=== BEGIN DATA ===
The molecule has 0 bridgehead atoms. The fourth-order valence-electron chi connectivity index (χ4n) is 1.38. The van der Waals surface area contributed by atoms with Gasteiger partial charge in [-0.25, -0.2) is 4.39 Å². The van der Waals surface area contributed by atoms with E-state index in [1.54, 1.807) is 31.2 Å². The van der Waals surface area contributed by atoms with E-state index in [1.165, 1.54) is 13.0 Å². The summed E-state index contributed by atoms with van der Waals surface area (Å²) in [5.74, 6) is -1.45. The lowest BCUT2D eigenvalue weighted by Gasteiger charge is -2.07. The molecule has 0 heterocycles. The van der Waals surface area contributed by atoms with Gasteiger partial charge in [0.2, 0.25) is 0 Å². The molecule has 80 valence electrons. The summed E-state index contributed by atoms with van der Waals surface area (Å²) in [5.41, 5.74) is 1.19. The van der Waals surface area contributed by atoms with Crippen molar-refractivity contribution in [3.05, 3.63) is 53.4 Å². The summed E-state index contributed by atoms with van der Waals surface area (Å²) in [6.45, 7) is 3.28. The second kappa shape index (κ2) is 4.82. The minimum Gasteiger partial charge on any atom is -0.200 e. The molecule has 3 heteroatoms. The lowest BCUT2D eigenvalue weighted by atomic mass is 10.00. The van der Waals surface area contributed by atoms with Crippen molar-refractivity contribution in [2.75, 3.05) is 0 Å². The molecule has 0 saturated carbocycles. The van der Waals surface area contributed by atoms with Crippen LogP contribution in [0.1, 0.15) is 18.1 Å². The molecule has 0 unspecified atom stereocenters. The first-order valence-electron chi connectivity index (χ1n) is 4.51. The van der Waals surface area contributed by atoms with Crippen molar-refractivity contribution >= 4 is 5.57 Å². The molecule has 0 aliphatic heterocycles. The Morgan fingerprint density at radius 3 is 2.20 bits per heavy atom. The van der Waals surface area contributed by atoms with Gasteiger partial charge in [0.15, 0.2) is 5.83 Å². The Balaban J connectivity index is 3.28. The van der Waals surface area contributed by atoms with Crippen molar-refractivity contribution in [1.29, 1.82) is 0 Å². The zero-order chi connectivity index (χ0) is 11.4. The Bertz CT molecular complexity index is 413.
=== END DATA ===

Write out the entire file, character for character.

The molecule has 0 bridgehead atoms. The fourth-order valence-electron chi connectivity index (χ4n) is 1.38. The van der Waals surface area contributed by atoms with Gasteiger partial charge in [-0.25, -0.2) is 4.39 Å². The van der Waals surface area contributed by atoms with E-state index in [1.54, 1.807) is 31.2 Å². The van der Waals surface area contributed by atoms with E-state index in [1.165, 1.54) is 13.0 Å². The summed E-state index contributed by atoms with van der Waals surface area (Å²) in [5.74, 6) is -1.45. The lowest BCUT2D eigenvalue weighted by Gasteiger charge is -2.07. The molecule has 0 heterocycles. The van der Waals surface area contributed by atoms with Gasteiger partial charge in [0.2, 0.25) is 0 Å². The molecule has 80 valence electrons. The summed E-state index contributed by atoms with van der Waals surface area (Å²) in [5.41, 5.74) is 1.19. The van der Waals surface area contributed by atoms with Crippen molar-refractivity contribution in [3.05, 3.63) is 53.4 Å². The summed E-state index contributed by atoms with van der Waals surface area (Å²) in [6.45, 7) is 3.28. The second kappa shape index (κ2) is 4.82. The minimum Gasteiger partial charge on any atom is -0.200 e. The molecule has 3 heteroatoms. The lowest BCUT2D eigenvalue weighted by atomic mass is 10.00. The van der Waals surface area contributed by atoms with Crippen molar-refractivity contribution in [2.75, 3.05) is 0 Å². The molecule has 0 saturated carbocycles. The van der Waals surface area contributed by atoms with Crippen LogP contribution in [0.1, 0.15) is 18.1 Å². The molecule has 0 unspecified atom stereocenters. The first-order valence-electron chi connectivity index (χ1n) is 4.51. The van der Waals surface area contributed by atoms with Crippen molar-refractivity contribution >= 4 is 5.57 Å². The molecule has 0 aliphatic heterocycles. The Morgan fingerprint density at radius 3 is 2.20 bits per heavy atom. The van der Waals surface area contributed by atoms with Gasteiger partial charge in [0.15, 0.2) is 5.83 Å². The Balaban J connectivity index is 3.28. The van der Waals surface area contributed by atoms with Crippen molar-refractivity contribution in [1.29, 1.82) is 0 Å². The zero-order chi connectivity index (χ0) is 11.4. The Bertz CT molecular complexity index is 413.